A recent study comparing heat abatement from high-volume, low-speed (HVLS) ceiling fans with more traditional high- speed, low-volume (HSLV) 36-inch wall fans found that almost any fan is better than no fan. However, HVLS ceiling fans accomplished favorable cooling action while using considerably less electricity than wall-mounted counterparts.

Researchers from the University of California-Davis, the California Energy Commission and Southern California Edison tracked fan effectiveness on several large commercial dairies. When they compared 5-foot HVLS ceiling fans, 20-foot HVLS ceiling fans and 36-inch HSLV walls fans, cow performance response was equal. However, when electrical cost was factored into the study, the ceiling fans boasted significant savings.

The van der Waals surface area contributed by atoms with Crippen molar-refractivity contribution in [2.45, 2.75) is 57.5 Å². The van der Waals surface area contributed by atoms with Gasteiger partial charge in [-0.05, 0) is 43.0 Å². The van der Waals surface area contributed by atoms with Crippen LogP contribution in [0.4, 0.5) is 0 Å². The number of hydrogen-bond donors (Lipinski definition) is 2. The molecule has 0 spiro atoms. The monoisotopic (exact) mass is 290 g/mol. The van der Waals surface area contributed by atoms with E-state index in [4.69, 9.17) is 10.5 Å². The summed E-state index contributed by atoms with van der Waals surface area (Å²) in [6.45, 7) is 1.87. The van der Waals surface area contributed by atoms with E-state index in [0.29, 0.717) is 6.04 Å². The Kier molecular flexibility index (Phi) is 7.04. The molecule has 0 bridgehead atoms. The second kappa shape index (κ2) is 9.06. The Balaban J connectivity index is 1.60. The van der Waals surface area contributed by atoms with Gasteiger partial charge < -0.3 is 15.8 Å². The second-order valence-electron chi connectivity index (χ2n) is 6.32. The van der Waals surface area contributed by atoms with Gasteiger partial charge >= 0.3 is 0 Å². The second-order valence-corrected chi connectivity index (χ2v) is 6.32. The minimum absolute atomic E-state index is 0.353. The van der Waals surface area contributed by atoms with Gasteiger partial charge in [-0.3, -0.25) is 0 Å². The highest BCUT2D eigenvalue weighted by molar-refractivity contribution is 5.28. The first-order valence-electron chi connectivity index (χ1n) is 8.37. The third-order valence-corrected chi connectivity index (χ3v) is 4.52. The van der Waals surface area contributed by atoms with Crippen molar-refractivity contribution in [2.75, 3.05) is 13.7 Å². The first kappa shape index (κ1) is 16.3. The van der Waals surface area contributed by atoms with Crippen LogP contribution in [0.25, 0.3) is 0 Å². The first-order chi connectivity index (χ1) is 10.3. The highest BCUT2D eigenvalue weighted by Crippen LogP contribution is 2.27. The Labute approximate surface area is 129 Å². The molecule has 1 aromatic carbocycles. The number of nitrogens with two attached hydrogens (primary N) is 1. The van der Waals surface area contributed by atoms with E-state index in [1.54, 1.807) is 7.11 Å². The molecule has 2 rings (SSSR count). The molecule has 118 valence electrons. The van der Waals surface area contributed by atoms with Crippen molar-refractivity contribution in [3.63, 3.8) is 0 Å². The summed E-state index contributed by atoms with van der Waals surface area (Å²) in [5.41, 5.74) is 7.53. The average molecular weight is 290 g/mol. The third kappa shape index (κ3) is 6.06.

The 5-foot fans had the lowest equipment and installation cost, estimated at about $330 per fan and an annual energy cost for 100 fans of approximately $1,800. Thirty-six-inch wall fans also had a low initial cost estimated at $700 per fan. However, annual energy cost for 100 fans was pegged at $10,760. Results for 20-foot ceiling fans indicate a higher estimated initial investment of $5,325 per fan. But, the 17 fans used in the study had an annual energy cost of $1,496.

Report authors suggest that ceiling fans warrant consideration in new construction and in retrofit situations, adding that the smaller fans may offer options in locations where larger fans do not fit.

To see the complete study, go to the Web site at: http://envirofan.com/af_dairy_research.htm